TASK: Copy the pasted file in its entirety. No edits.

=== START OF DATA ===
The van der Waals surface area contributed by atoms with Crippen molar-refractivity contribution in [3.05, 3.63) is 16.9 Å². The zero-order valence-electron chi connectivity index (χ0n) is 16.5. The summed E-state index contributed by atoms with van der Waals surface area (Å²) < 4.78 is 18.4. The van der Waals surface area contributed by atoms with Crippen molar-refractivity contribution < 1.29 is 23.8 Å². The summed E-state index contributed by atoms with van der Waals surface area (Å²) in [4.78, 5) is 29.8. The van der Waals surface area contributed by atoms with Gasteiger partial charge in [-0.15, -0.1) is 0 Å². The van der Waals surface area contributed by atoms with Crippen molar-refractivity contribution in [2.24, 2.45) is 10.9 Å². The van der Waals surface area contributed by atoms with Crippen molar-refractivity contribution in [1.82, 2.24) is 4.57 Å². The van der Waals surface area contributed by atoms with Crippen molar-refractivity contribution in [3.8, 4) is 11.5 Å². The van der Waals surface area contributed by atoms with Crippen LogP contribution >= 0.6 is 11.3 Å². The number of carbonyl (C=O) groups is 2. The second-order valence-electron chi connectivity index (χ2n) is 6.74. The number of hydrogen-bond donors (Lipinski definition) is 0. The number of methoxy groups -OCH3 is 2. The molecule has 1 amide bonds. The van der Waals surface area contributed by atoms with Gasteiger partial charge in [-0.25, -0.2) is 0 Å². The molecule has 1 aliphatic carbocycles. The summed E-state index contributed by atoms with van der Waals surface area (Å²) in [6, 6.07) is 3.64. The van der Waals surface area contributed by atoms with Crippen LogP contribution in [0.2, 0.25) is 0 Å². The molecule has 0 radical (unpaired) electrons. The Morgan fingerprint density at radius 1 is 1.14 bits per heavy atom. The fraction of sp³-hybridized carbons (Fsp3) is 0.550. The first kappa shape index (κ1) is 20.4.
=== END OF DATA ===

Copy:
The van der Waals surface area contributed by atoms with Crippen molar-refractivity contribution in [3.05, 3.63) is 16.9 Å². The zero-order valence-electron chi connectivity index (χ0n) is 16.5. The summed E-state index contributed by atoms with van der Waals surface area (Å²) < 4.78 is 18.4. The van der Waals surface area contributed by atoms with Crippen molar-refractivity contribution < 1.29 is 23.8 Å². The summed E-state index contributed by atoms with van der Waals surface area (Å²) in [4.78, 5) is 29.8. The van der Waals surface area contributed by atoms with Gasteiger partial charge in [-0.15, -0.1) is 0 Å². The van der Waals surface area contributed by atoms with Crippen molar-refractivity contribution in [2.24, 2.45) is 10.9 Å². The van der Waals surface area contributed by atoms with Crippen molar-refractivity contribution in [1.82, 2.24) is 4.57 Å². The van der Waals surface area contributed by atoms with Crippen molar-refractivity contribution in [3.8, 4) is 11.5 Å². The van der Waals surface area contributed by atoms with Crippen LogP contribution >= 0.6 is 11.3 Å². The number of carbonyl (C=O) groups is 2. The second-order valence-electron chi connectivity index (χ2n) is 6.74. The number of hydrogen-bond donors (Lipinski definition) is 0. The number of methoxy groups -OCH3 is 2. The molecule has 1 amide bonds. The van der Waals surface area contributed by atoms with Gasteiger partial charge in [-0.25, -0.2) is 0 Å². The molecule has 1 aliphatic carbocycles. The summed E-state index contributed by atoms with van der Waals surface area (Å²) in [6, 6.07) is 3.64. The van der Waals surface area contributed by atoms with Crippen LogP contribution in [0.2, 0.25) is 0 Å². The molecule has 0 radical (unpaired) electrons. The Morgan fingerprint density at radius 1 is 1.14 bits per heavy atom. The fraction of sp³-hybridized carbons (Fsp3) is 0.550. The first kappa shape index (κ1) is 20.4.